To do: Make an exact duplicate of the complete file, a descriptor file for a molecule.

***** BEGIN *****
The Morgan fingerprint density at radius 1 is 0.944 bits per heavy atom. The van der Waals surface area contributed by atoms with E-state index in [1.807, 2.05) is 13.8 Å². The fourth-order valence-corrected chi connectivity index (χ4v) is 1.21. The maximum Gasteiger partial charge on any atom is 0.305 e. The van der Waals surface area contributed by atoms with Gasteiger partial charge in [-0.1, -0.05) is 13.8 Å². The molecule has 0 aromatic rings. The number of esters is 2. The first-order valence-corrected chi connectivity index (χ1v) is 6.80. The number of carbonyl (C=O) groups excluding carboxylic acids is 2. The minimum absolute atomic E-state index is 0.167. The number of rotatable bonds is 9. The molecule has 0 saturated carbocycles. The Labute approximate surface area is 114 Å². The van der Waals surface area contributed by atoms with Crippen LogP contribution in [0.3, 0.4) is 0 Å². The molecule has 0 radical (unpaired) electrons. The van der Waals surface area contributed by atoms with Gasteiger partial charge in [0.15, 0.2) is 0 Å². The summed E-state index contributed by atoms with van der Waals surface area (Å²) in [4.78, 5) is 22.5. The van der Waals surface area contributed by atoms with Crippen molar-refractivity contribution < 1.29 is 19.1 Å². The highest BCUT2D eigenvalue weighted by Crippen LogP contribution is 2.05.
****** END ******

The Morgan fingerprint density at radius 1 is 0.944 bits per heavy atom. The van der Waals surface area contributed by atoms with E-state index in [1.807, 2.05) is 13.8 Å². The fourth-order valence-corrected chi connectivity index (χ4v) is 1.21. The maximum Gasteiger partial charge on any atom is 0.305 e. The van der Waals surface area contributed by atoms with Gasteiger partial charge in [-0.1, -0.05) is 13.8 Å². The molecule has 0 aromatic rings. The number of esters is 2. The first-order valence-corrected chi connectivity index (χ1v) is 6.80. The number of carbonyl (C=O) groups excluding carboxylic acids is 2. The minimum absolute atomic E-state index is 0.167. The number of rotatable bonds is 9. The molecule has 0 saturated carbocycles. The Labute approximate surface area is 114 Å². The van der Waals surface area contributed by atoms with Crippen LogP contribution in [0.3, 0.4) is 0 Å². The molecule has 0 radical (unpaired) electrons. The van der Waals surface area contributed by atoms with Gasteiger partial charge in [0.15, 0.2) is 0 Å². The summed E-state index contributed by atoms with van der Waals surface area (Å²) in [4.78, 5) is 22.5. The van der Waals surface area contributed by atoms with Crippen molar-refractivity contribution < 1.29 is 19.1 Å². The highest BCUT2D eigenvalue weighted by Crippen LogP contribution is 2.05.